Saturday, September 5, 2009

Inside the terror lab

THE Al-QAEDA CONNECTION, The Taliban and Terror in Pakistan's Tribal Areas,Imtiaz Gul, Viking
The British Empire had only one answer for the problems of the tribal areas of the North West Frontier: leave them alone, as much as possible. A political agent, with a minimalist agenda, relied on the malik and occasionally the mullah to ensure that the tribal agencies were virtually sovereign within, but insulated from much of the outside world.
The combination of Pakhtunwali (tradition) and Shariah (Islamic laws) that prevailed was documented by serious anthropologists in research studies and civil servants in imperial gazetteers and often alarmed liberals. But until recently, the Federally Administrated Tribal Areas (FATA) were a no-go zone, a Wild West. Until the implosion in these areas, few even in India’s strategic elite knew of the complexities of the FATA.  
Gul’s masterly account is important not just for sketching in fine detail the manner in which Al Qaeda found a fertile ground in many of these areas, but also for profiling each one of the seven agencies of FATA and six pockets known as the Frontier Regions. The agencies are, of course, North Waziristan, South Waziristan, Khyber, Kurram, Bajour, Mohmand and Orakzai. And the regions are Peshawar, Kohat, Bannu, Lakki, Tank and Dera Ismail Khan. So for all those instant Pakistan experts, here is a chance to read Gul’s book and become a real expert. 
Gul documents, with painstaking detail, how many of these areas fell victim to the Al Qaeda and the Taliban after the latter were forced out of Afghanistan. A combination of big money, the
seductive power of radical Islam and the de facto
patronage of elements of Pakistan’s establishment created the conditions for Al Qaedism to find roots in FATA.  
But there are three other parts of Gul’s extraordinary study which demand attention. First is the growing nexus between most militant groups operating in Pakistan and Kashmir with the Taliban and the Al Qaeda. It is the tribal areas which serve as a perfect sanctuary. For instance, after Lashkar-e-Taiba came under pressure in Punjab, they moved a number of their camps to Waziristan and Mohmand agencies, “where they lived close to the compounds of the Arab Al Qaeda, whose ideological leanings — the Sunni Wahabist version of Islam — they shared.”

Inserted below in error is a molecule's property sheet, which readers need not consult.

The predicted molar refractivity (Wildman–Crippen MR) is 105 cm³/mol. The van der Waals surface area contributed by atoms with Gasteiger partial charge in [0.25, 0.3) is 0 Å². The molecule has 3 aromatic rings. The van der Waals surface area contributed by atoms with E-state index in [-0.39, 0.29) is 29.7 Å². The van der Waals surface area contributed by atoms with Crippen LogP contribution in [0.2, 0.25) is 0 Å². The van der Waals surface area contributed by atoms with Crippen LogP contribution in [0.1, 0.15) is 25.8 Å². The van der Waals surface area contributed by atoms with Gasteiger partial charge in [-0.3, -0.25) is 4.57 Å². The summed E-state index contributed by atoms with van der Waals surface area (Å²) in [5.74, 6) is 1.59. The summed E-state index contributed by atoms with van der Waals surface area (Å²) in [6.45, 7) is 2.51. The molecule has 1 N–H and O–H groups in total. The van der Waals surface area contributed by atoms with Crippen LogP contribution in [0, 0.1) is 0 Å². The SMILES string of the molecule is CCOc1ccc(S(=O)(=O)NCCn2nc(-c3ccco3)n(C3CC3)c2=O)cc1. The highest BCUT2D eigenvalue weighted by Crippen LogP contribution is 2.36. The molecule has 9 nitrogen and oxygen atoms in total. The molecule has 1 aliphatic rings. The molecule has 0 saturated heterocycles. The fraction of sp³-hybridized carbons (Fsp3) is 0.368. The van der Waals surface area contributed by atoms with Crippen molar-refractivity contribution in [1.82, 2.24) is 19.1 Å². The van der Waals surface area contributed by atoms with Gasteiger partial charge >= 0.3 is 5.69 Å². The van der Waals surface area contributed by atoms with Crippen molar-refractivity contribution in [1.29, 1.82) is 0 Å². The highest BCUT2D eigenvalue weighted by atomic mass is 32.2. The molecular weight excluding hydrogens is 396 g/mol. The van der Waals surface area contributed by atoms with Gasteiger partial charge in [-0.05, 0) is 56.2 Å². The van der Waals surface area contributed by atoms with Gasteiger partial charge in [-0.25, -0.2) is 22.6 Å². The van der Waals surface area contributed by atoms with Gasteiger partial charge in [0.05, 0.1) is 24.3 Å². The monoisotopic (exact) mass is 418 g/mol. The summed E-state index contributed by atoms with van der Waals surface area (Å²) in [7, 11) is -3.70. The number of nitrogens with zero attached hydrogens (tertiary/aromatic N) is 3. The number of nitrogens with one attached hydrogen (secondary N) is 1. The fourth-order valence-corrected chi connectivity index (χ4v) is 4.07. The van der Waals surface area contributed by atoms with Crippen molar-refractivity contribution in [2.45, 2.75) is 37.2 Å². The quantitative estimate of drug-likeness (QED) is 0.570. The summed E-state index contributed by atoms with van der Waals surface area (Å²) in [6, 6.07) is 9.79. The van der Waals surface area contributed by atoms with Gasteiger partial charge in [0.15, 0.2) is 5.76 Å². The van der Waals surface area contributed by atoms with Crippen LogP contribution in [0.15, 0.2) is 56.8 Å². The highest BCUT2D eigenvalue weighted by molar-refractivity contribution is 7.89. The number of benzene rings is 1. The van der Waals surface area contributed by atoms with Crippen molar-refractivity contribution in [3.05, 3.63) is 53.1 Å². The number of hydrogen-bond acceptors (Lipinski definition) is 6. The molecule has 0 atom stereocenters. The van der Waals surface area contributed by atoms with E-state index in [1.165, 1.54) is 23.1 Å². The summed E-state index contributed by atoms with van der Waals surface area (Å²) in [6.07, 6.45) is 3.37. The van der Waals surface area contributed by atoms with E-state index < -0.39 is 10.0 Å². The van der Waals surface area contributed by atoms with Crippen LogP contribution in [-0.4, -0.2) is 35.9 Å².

Gul’s book also examines the continued linkages between the Inter-Services Intelligence (ISI) and many of these groups, including the Taliban.
As is well known, during the Soviet occupation of Afghanistan, the ISI used American and Saudi money to train and motivate many of these groups. But even after 9/11, the relationship is far from over. The ISI, many believe, is convinced that the West will abandon Afghanistan in a few years,
and then these “strategic assets” will need to be reactivated.  
For instance, as Gul states: “after their retreat from Afghanistan, the majority of foreigners had settled down in the North and South Waziristan and Bajaur region, where networks operated by Afghan war veterans Jalaluddin Haqqani and Gulbudin Hekmetyar became instrumental in securing shelter for bin Laden’s surviving fighters. Haqqani and Hekmetyar also acted as the umbrella group for the reorganisation of the Al Qaeda.” Both Hekmatayar and Haqqani are still considered to be ISI’s important assets with the latter blamed for the bombing of the Indian embassy in Afghanistan.  
Finally, Gul documents, somewhat sketchily, the game being played by other powers, including by the Americans, the Saudis and the Indians. 
But what is the way out? Can Afghanistan be stabilised as a precursor to stabilising the tribal areas? King Nadir Shah of Afghanistan said in 1931: “In my opinion, the best and most fruitful policy that one can imagine for Afghanistan is a policy of neutrality. Afghanistan must always entertain good relations with its neighbours as well as all the friendly powers that are not opposed to the national interest of the country. Afghanistan must give its neighbours assurances of its friendly attitudes while safeguarding the right of reciprocity. Such a line of conduct is the best one for the interests of Afghanistan.” In other words, the only way out is for Afghanistan’s neighbours and the great powers to guarantee its neutrality.
As Karl Inderfurth wrote a few months ago: “Such a package would give all the participants something of value. Pakistan would secure Afghan recognition of its border and assurances that India would not be allowed to use Afghan territory to pressure or destabilise Pakistan’s volatile border regions. India would be free to pursue normal relations with Kabul, including direct trade and commercial ties. Iran would receive assurances that the international community recognises its legitimate interests in Afghanistan and that the US military presence on its eastern border is not permanent. The United States and its allies would be able to depart, leaving behind a society at peace with itself and its neighbours.”
But until that happens, Imtiaz Gul’s frightening and fascinating book, which blends reportage with genuine scholarship, is essential reading for all those who care for the region.
 (Source: The Indian Express, 05/09/09)

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